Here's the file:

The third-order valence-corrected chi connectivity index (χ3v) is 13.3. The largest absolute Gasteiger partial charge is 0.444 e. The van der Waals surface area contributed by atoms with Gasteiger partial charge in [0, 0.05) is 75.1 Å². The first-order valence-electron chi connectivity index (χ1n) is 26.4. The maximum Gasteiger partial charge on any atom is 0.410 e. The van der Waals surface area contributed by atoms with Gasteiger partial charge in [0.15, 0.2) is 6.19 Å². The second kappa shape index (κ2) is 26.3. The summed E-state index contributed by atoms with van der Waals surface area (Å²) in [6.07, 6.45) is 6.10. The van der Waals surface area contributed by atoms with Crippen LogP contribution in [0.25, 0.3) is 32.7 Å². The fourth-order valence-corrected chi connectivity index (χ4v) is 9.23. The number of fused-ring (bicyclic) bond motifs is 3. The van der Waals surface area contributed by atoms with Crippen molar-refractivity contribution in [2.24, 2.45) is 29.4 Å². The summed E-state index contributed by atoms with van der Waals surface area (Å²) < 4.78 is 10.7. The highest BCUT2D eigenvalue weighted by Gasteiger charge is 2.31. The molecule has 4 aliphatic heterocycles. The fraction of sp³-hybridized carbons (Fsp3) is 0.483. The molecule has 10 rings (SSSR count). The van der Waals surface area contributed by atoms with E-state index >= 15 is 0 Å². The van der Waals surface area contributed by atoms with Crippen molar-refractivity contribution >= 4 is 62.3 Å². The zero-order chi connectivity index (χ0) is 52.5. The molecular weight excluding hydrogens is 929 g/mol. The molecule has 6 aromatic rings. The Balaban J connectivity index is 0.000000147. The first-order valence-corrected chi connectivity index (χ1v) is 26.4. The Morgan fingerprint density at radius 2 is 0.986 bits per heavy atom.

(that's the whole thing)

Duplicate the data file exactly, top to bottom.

The third-order valence-corrected chi connectivity index (χ3v) is 13.3. The largest absolute Gasteiger partial charge is 0.444 e. The van der Waals surface area contributed by atoms with Gasteiger partial charge in [0, 0.05) is 75.1 Å². The first-order valence-electron chi connectivity index (χ1n) is 26.4. The maximum Gasteiger partial charge on any atom is 0.410 e. The van der Waals surface area contributed by atoms with Gasteiger partial charge in [0.15, 0.2) is 6.19 Å². The second kappa shape index (κ2) is 26.3. The summed E-state index contributed by atoms with van der Waals surface area (Å²) in [6.07, 6.45) is 6.10. The van der Waals surface area contributed by atoms with Crippen LogP contribution in [0.25, 0.3) is 32.7 Å². The fourth-order valence-corrected chi connectivity index (χ4v) is 9.23. The number of fused-ring (bicyclic) bond motifs is 3. The van der Waals surface area contributed by atoms with Crippen molar-refractivity contribution in [2.24, 2.45) is 29.4 Å². The summed E-state index contributed by atoms with van der Waals surface area (Å²) < 4.78 is 10.7. The highest BCUT2D eigenvalue weighted by Gasteiger charge is 2.31. The molecule has 4 aliphatic heterocycles. The fraction of sp³-hybridized carbons (Fsp3) is 0.483. The molecule has 10 rings (SSSR count). The van der Waals surface area contributed by atoms with E-state index >= 15 is 0 Å². The van der Waals surface area contributed by atoms with Crippen molar-refractivity contribution >= 4 is 62.3 Å². The zero-order chi connectivity index (χ0) is 52.5. The molecular weight excluding hydrogens is 929 g/mol. The molecule has 6 aromatic rings. The Balaban J connectivity index is 0.000000147. The first-order valence-corrected chi connectivity index (χ1v) is 26.4. The Morgan fingerprint density at radius 2 is 0.986 bits per heavy atom.